Usually the beach is wide and firm enough to run across, but at high tide it shrinks to a strip of wrack strewn with treacherous driftwood, rocks, rope, and plastic—too narrow for a stretcher and its bearers. Nevertheless—another miracle— somehow the men manage to carry the stretcher in relays across that long beach without stumbling, though it’s almost impossible to see the ground for the soupy fog. I trot along at the rear, trying to keep up, afraid of being left back as superfluous or worse.
At last we reach the end of the beach, where the road begins in front of Heather and Norm’s house, and the island’s ambulance truck awaits us. I look up. Their windows are dark, the house is still. Can it really have been only a few hours since we sat on that porch and laughed through dinner, carefree and confident? I see through a scrim to that distant world where life proceeds by days and nights, not minute by terrifying minute; it occurs to me that we’ve left that calm, carefree world behind forever.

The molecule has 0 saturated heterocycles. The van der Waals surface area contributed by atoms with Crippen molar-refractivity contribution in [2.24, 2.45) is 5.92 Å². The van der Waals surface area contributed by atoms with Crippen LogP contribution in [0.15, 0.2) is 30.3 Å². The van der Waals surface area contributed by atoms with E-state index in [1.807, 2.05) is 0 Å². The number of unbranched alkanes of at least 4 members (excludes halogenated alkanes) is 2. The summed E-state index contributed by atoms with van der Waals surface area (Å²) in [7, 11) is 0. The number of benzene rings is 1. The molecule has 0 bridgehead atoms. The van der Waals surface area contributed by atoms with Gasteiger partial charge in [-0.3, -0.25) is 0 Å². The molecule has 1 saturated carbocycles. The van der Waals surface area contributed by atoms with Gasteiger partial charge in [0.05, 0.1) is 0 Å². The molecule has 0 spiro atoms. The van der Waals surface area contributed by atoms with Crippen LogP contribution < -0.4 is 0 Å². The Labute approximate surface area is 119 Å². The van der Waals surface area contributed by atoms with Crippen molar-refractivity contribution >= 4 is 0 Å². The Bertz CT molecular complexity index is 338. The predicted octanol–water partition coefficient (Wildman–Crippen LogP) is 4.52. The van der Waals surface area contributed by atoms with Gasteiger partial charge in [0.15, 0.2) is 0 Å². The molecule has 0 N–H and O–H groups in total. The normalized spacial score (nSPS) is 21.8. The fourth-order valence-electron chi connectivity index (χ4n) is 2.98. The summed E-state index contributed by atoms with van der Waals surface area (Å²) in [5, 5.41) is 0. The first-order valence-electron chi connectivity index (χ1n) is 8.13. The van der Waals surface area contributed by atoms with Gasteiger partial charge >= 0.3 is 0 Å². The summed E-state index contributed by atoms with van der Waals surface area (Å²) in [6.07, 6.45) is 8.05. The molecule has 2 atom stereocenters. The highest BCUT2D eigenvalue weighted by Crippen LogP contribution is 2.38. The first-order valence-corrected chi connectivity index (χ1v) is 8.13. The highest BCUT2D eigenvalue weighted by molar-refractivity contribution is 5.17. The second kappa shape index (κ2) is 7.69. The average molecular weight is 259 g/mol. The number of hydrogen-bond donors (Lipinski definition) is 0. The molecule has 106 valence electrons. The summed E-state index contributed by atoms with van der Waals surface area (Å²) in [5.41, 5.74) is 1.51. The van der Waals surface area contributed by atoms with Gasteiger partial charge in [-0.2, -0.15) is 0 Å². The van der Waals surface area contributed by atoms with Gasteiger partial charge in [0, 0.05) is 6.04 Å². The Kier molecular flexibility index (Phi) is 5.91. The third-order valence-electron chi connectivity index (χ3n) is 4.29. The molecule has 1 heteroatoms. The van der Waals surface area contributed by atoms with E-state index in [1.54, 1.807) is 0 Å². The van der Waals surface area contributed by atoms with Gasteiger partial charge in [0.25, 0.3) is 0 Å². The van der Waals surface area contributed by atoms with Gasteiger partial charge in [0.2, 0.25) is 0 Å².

But there’s no time to think. The men are already transferring Scott from the stretcher to a gurney and lifting him into the truck. Someone leads me to the truck’s cab, where I can ride beside the driver. Someone else thrusts my bag onto my lap, and off we go, racing across the island through the fog, down to the dock where the fireboat from Portland, fitted out as an ambulance, awaits us. In the fog I can just make out Dickey Clarke, the fire chief—whose day job is to run the island dump—standing on the wharf directing the rescue with radio and bullhorn. Despite the hour, some of the island women have also turned out to lend support; Robin, who is part of the rescue team, wishes me luck as Scott is wheeled onto the boat.